Legally binding targets on air pollution and natural environment planned

Targets to curb toxic air pollutants will be among a series of legally binding goals to improve the environment under plans set out by the Government.

A new Environment Bill will include a framework to put long-term legal targets in place on air and water quality and boosting nature, and include measures for dealing with plastic pollution, ministers have said.

And a new watchdog – the Office of Environmental Protection, which will be based in Bristol – will scrutinise laws, investigate complaints and take enforcement action against public authorities to uphold standards.

The regulator’s powers will cover climate change legislation and hold the Government to account on the legal commitment to cut greenhouse gases to net zero by 2050, working alongside the existing advisory Committee on Climate Change.

The long-awaited Bill, which will also enshrine environmental principles in law, is not likely to make progress as a general election is expected to be called in the coming weeks or months.

But the Bill, which builds on a series of announcements on the environment under Theresa May’s premiership, shows the Government is keen to set out its green credentials in the face of rising public concern over climate and wildlife.

Among the measures in the draft legislation being introduced on Tuesday are plans for a legally binding target to reduce air pollutant PM2.5, a fine particulate matter.

There will also be a boost to local powers to address air pollution from domestic wood burners.

And, in the case of a repeat of the Volkswagen emissions scandal which revealed cars were emitting more pollution than tests showed, ministers will be able to demand manufacturers recall vehicles that do not meet relevant standards.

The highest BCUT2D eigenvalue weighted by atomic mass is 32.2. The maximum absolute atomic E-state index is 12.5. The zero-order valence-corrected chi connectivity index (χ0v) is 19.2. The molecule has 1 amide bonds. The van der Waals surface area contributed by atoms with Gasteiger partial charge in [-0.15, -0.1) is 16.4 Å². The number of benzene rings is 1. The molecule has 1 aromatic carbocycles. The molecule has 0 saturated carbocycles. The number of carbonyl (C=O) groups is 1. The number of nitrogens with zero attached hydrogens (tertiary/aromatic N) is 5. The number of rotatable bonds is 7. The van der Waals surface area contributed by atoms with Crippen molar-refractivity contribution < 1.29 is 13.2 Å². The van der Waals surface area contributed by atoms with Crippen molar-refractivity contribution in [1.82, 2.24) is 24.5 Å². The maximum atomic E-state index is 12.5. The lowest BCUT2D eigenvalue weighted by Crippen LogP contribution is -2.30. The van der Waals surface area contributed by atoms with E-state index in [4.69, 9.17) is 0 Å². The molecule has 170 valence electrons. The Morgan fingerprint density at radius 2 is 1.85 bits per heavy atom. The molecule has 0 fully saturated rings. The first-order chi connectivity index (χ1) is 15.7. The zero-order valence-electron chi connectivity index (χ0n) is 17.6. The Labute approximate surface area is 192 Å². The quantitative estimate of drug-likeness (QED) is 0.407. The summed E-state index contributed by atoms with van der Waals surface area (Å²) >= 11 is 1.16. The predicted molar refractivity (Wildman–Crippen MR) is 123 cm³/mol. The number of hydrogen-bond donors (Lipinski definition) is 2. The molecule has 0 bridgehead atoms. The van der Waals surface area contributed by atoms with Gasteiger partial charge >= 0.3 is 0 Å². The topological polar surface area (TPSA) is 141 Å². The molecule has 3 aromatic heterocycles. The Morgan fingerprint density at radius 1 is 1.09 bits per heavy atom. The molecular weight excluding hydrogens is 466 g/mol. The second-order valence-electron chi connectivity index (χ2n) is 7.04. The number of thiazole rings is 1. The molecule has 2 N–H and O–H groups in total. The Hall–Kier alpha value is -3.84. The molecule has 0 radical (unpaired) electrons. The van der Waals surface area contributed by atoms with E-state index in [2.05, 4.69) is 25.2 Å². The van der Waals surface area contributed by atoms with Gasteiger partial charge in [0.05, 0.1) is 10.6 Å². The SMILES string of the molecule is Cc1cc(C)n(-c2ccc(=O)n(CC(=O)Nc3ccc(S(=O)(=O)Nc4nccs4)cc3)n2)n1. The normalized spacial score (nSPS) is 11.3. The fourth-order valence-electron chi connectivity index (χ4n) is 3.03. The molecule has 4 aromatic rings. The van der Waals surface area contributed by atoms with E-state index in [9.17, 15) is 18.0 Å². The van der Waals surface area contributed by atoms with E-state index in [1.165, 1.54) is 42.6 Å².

There will also be measures to ensure net gains for wildlife in new developments, with house builders required to show they have delivered a 10% boost in nature.

And after Sheffield Council faced criticism over tree-felling, the Bill also includes steps to give communities a greater say in the protection of local trees.

There will be a more consistent approach to recycling across England, a deposit return scheme for drinks containers and a mechanism for introducing a levy on single use plastics, similar to the carrier bag charge, that could be applied to items such as takeaway cutlery.

Environment Secretary Theresa Villiers said: “Our natural environment is a vital shared resource and the need to act to secure it for generations to come is clear.”

She said the Bill would lead a “green transformation that will help our country to thrive”, and would position the UK as a world leader on improving air quality, nature and managing water resources in a changing climate.

“Crucially, it also ensures that after Brexit, environmental ambition and accountability are placed more clearly than ever before at the heart of government, both now and in the future,” she added.

Joan Edwards, director of public affairs at The Wildlife Trusts, said: “Nature and the wild places it depends on are in crisis – on land and at sea – and people are crying out for decisive action.

“It is vital that this Bill kickstarts a major recovery of natural habitats and provides more space for nature to fightback – before it’s too late.”

Tanya Steele, chief executive at wildlife charity WWF, welcomed the legally binding targets to restore nature at home, but warned the  Bill did not address the role the UK was playing in driving destruction of nature overseas.

She said: “This long-awaited flagship bill needs more wind in its sails, powered by stronger ambition and investment, if we’re going to battle the global crisis we’re facing and sail onto the world stage as a credible environmental leader.”

Dr Penny Woods, chief executive of the British Lung Foundation, backed the plans for setting legal targets for fine particulate matter, warning “these tiny toxic particles can be some of the most dangerous for us to breathe in”.

She added: “We’ve been breathing dirty air for far too long in the UK, so it’s critical that clear deadlines are set, to protect all our health as quickly as possible.”

Greenpeace called for legally binding targets to halve plastic by 2025.

And Benjamin Halfpenny of the Greener UK coalition said that, while the Government had made progress on the legislation, new legal protections were set to be weaker than those the UK enjoys within the EU.

“If the Government is committed to ‘world-leading’ standards, the minimum it can do is to commit in law to the high standards we already enjoy,” he urged.

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